Finding Aids at the Archives. Paper copy finding aids are found in five binders at the National Archives. The finding aids provide basic access to the 12 records series. The finding aid for the Archives file identifies the current box number for each accession number. Copies of the ACHRE Final Report and supplemental volumes are also available. Supplemental Volume 2A includes a complete listing of all accessions in the Archives collection, of all publications in the Library collection, of all experiments identified by ACHRE, and of individual documents within each accession which were specifically described, including those cited in the Final Report. Volume 2A also includes indexes of this data sorted in several ways, such as by subject. The electronic index to the collection is not available to researchers at NARA. Other Finding Aids to the ACHRE Collection. The Lotus Notes database created by the Advisory Committee is available to researchers at the National Security Archive, a private non-profit organization, located in the Gelman Library at George Washington University, (202) 994-7000. However, some familiarity with Lotus Notes may be necessary for a researcher to search the databases.

The National Security Archive also maintains a Web site for ACHRE information (www.seas.gwu.edu/nsarchive/radiation/). The site includes information such as transcripts and related materials for Committee meetings, the text of the Final Report, and the complete listing of the Research Document (Archives) collection, Publications (Library) collection, and experiments. Word searches can be performed using the capabilities of an Internet browser (such as Netscape).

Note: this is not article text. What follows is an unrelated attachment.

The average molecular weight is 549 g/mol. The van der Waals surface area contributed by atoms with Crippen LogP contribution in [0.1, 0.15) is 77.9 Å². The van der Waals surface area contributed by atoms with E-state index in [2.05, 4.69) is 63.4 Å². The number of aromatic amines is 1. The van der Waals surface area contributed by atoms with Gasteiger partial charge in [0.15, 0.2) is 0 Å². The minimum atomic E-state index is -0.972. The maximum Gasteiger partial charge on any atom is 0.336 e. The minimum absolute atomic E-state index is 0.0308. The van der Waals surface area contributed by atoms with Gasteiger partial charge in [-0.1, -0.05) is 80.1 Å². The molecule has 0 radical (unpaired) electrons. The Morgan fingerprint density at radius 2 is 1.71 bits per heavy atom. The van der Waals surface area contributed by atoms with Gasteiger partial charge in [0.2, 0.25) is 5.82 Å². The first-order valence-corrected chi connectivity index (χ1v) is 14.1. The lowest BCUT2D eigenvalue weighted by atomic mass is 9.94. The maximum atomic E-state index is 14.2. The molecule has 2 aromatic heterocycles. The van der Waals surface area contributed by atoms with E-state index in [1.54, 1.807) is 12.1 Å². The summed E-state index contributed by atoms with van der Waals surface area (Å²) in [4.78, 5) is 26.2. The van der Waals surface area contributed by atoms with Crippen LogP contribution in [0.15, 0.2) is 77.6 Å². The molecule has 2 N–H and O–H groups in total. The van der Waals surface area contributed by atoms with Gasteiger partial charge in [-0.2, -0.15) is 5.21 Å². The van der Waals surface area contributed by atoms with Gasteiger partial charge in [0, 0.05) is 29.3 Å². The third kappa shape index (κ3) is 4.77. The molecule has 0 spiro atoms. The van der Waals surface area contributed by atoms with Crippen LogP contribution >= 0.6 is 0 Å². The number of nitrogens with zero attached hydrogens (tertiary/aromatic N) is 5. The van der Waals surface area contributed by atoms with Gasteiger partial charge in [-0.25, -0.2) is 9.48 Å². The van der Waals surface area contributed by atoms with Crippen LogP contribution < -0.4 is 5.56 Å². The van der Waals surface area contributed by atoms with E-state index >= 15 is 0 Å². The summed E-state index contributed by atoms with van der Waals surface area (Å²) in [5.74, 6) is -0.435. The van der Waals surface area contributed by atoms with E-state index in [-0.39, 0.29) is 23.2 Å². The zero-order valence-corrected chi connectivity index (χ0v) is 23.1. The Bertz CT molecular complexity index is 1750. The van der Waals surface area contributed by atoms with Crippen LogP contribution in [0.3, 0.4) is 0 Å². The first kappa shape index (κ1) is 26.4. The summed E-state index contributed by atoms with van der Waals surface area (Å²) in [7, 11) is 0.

Barriers to Access. ACHRE collection at the National Archives has material protected by the Privacy Act interspersed throughout. As a result, most boxes of records must be screened and redacted by Archives staff to remove private material prior to being provided to researchers. The Archives has indicated that it needs at least I week of lead time for any requests which involve more than a few folders, to allow time to review the requested material. In some cases, it can take up to several months. Researchers are asked to be as specific as possible in their requests.

Please note that it may be difficult to locate a specific document within an accession because the documents have not been assigned individual document identifiers (i.e., a document number). It may be necessary to review an entire accession to locate the desired document.